NOAA Offers Electronic Field Guide To Harmful Algal Blooms In Great Lakes

A new Web site, created by the National Oceanic and Atmospheric Administration's Center of Excellence for Great Lakes and Human Health (CEGLHH), serves as an electronic field guide to the types, locations and habits of harmful algal blooms in the Great Lakes.

"This is another way that NOAA can protect and monitor our water resources, while better understanding the effect of environmental factors on human health and well-being, and provide products that citizens can use," said retired Navy Vice Admiral Conrad C. Lautenbacher, Jr., Ph.D., under secretary of commerce for oceans and atmosphere and NOAA administrator. "Armed with this information, residents and visitors can make better decisions this summer when they use the beaches for recreational purposes."

Algae are microscopic plant-like organisms that live in water. When certain conditions are present, such as high nutrient or light levels, these organisms can reproduce rapidly, producing what is called a bloom. A harmful algal bloom contains toxins, other noxious chemicals or pathogens, which can cause the death of nearby fish, foul coastlines and produce harmful conditions for marine life and humans.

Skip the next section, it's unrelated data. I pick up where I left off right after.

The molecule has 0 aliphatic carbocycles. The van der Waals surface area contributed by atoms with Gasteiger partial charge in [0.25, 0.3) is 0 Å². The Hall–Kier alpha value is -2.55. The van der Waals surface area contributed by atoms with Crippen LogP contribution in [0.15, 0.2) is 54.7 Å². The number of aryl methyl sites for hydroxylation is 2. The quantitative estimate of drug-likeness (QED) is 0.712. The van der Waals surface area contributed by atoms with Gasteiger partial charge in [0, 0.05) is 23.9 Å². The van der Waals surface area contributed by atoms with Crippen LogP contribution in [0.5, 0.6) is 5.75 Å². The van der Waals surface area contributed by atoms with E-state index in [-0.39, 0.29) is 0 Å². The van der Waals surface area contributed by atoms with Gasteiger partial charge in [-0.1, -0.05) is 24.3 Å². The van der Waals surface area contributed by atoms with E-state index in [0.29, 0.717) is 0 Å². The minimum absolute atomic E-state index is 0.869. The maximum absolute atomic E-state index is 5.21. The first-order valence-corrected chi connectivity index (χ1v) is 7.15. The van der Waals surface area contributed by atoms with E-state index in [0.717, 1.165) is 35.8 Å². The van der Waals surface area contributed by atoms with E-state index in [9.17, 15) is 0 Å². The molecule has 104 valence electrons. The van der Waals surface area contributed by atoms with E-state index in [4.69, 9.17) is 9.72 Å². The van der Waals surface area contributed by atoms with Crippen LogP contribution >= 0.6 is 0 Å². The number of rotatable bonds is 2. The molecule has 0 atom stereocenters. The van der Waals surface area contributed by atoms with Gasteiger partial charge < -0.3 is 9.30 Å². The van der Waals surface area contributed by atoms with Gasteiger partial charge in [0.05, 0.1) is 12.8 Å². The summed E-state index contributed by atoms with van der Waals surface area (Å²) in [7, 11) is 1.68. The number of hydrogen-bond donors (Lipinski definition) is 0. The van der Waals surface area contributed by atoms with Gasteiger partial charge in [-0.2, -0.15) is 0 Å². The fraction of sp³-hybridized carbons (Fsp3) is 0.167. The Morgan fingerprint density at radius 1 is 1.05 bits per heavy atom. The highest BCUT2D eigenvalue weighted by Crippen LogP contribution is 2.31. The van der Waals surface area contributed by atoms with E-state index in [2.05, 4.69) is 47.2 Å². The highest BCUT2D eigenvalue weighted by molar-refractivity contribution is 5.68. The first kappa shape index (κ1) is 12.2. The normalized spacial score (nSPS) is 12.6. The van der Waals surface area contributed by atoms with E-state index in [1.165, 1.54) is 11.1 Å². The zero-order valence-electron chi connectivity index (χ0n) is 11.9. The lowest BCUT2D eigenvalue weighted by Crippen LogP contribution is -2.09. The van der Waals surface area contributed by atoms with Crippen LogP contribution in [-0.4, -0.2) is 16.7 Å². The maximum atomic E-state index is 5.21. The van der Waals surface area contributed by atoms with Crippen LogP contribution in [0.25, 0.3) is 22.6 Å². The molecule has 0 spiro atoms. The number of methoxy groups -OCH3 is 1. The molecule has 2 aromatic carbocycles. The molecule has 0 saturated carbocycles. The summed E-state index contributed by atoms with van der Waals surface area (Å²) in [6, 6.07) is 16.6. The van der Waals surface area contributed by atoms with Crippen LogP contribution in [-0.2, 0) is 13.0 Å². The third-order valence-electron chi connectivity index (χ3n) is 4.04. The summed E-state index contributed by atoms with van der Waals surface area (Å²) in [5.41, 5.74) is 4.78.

The new site ( provides public access to screening data generated by NOAA's Great Lakes Environmental Research Laboratory (which houses CEGLHH) research on algae blooms and places these data in the context of international public health guidelines. The focus of this research project is to determine the factors controlling microcystin production and to develop methods for determining the location and extent of blooms from satellite imagery. A Frequently Asked Questions section provides information in easy-to-understand language. Suggestions are also offered on ways to keep individuals and their pets or livestock safe.

"These data are primarily for our research work into the dynamics of algal blooms in the Great Lakes," said Stephen Brandt, director of NOAA's Great Lakes Environmental Research Laboratory and the Center for Human Health and the Great Lakes. "But we also thought that it would be helpful to make these data available to the public so they can make decisions."

The data come from a project that will be taking samples this summer from Bear Lake and Muskegon Lake on Michigan's west coast, Saginaw Bay on Lake Huron, and western Lake Erie. Using satellite images, scientists can see a "probable bloom" and send a sampling team to that area.

The Center for the Great Lakes and Human Health uses a multi-disciplinary approach to understand and forecast coastal-related human health impacts for natural resource and public policy decision-making.

This article originally appeared in the 07/01/2005 issue of Environmental Protection.

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